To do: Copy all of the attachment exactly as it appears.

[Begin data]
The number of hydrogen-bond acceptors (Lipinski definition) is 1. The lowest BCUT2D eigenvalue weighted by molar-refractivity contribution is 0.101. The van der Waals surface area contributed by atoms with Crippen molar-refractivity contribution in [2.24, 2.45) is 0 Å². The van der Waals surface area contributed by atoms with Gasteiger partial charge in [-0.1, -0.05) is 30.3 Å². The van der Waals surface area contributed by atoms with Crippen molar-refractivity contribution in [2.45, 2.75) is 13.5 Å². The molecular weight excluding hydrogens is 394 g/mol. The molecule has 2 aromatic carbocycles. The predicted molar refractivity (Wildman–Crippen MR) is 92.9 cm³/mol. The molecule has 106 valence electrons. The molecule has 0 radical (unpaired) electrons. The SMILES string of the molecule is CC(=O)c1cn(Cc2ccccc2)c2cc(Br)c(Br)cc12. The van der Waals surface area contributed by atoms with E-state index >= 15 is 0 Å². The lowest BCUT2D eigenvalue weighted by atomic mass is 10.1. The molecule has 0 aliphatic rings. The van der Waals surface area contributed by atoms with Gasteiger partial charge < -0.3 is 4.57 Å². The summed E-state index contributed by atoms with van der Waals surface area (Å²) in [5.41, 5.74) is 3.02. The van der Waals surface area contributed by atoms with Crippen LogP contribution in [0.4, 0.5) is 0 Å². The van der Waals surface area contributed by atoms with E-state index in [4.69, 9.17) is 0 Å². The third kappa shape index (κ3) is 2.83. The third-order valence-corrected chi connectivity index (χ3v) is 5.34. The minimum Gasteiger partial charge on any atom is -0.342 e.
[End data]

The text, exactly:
The number of hydrogen-bond acceptors (Lipinski definition) is 1. The lowest BCUT2D eigenvalue weighted by molar-refractivity contribution is 0.101. The van der Waals surface area contributed by atoms with Crippen molar-refractivity contribution in [2.24, 2.45) is 0 Å². The van der Waals surface area contributed by atoms with Gasteiger partial charge in [-0.1, -0.05) is 30.3 Å². The van der Waals surface area contributed by atoms with Crippen molar-refractivity contribution in [2.45, 2.75) is 13.5 Å². The molecular weight excluding hydrogens is 394 g/mol. The molecule has 2 aromatic carbocycles. The predicted molar refractivity (Wildman–Crippen MR) is 92.9 cm³/mol. The molecule has 106 valence electrons. The molecule has 0 radical (unpaired) electrons. The SMILES string of the molecule is CC(=O)c1cn(Cc2ccccc2)c2cc(Br)c(Br)cc12. The van der Waals surface area contributed by atoms with E-state index >= 15 is 0 Å². The lowest BCUT2D eigenvalue weighted by atomic mass is 10.1. The molecule has 0 aliphatic rings. The van der Waals surface area contributed by atoms with Gasteiger partial charge < -0.3 is 4.57 Å². The summed E-state index contributed by atoms with van der Waals surface area (Å²) in [5.41, 5.74) is 3.02. The van der Waals surface area contributed by atoms with Crippen LogP contribution in [0.4, 0.5) is 0 Å². The van der Waals surface area contributed by atoms with E-state index in [4.69, 9.17) is 0 Å². The third kappa shape index (κ3) is 2.83. The third-order valence-corrected chi connectivity index (χ3v) is 5.34. The minimum Gasteiger partial charge on any atom is -0.342 e.